The study is an uncontrolled feasibility trial with a pre-post and 3-month follow-up design. Potential participants aged 15-25 years, diagnosed with cancer during adolescence, will be identified via the Swedish Childhood Cancer Registry. 30 participants will be included. Participants will receive YoungCan, a 12-week therapist-guided, internet-administered self-help programme consisting primarily of cognitive-behavioural therapy organised into individually assigned modules targeting depressive symptoms, worry and anxiety, body dissatisfaction and post-traumatic stress. Interactive peer support and psychoeducative functions are also available. Feasibility outcomes include: recruitment and eligibility criteria; data collection; attrition; resources needed to complete the study and programme; safety procedures; participants' and therapists' adherence to the programme; and participants' acceptability of the programme and study methodology. Additionally, mechanisms of impact will be explored and data regarding symptoms of anxiety, depression, post-traumatic stress, body dissatisfaction, reactions to social interactions, quality of life, axis I diagnoses according to the Mini International Neuropsychiatric Interview and healthcare service use will be collected. Exploratory analyses of changes in targeted outcomes will be conducted.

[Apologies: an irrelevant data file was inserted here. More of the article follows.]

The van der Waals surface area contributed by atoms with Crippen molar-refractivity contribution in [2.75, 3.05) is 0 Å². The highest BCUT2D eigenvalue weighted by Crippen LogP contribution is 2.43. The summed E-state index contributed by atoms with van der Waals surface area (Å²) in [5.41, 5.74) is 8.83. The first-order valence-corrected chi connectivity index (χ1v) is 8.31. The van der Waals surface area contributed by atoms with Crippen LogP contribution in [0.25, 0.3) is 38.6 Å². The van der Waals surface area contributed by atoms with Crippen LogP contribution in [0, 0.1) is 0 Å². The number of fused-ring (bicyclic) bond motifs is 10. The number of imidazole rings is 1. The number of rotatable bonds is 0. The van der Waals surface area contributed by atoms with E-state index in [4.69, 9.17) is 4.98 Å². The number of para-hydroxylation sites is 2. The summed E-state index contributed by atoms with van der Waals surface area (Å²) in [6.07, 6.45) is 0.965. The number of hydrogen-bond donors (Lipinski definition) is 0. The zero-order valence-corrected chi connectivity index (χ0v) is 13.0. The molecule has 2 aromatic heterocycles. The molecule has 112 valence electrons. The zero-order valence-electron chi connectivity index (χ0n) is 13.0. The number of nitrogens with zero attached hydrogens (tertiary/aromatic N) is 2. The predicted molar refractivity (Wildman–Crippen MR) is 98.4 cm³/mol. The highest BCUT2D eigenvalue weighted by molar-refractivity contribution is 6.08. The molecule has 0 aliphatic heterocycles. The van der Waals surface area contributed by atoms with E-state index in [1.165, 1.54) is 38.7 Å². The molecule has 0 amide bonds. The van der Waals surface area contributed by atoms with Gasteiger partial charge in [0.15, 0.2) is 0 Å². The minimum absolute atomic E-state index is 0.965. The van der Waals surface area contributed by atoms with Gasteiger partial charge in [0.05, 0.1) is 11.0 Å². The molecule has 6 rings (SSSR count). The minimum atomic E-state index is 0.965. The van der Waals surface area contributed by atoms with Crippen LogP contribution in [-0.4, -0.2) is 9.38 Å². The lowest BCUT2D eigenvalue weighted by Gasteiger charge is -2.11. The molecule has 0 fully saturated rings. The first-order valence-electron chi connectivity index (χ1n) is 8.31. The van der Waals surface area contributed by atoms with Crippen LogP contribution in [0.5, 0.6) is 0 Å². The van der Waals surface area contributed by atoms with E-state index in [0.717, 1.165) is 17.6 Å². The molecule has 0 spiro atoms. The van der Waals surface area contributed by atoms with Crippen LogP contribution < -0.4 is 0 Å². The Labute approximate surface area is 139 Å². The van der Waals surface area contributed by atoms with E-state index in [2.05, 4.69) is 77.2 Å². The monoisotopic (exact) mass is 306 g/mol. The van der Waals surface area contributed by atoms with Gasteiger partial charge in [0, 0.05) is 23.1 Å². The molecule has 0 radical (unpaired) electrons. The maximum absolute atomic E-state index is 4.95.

This feasibility protocol was approved by the Regional Ethical Review Board in Uppsala, Sweden (ref: 2016/210). Findings will be disseminated to relevant research, clinical, health service and patient communities through publications in peer-reviewed and popular science journals and presentations at scientific and clinical conferences.
The number of refugees is the highest ever worldwide. Many have experienced trauma in home countries or on their escape which has mental health sequelae. Intrusive memories comprise distressing scenes of trauma which spring to mind unbidden. Development of novel scalable psychological interventions is needed urgently.
We propose that brief cognitive science-driven interventions should be developed which pinpoint a focal symptom alongside a means to monitor it using behavioural techniques. The aim of the current study was to assess the feasibility and acceptability of the methodology required to develop such an intervention.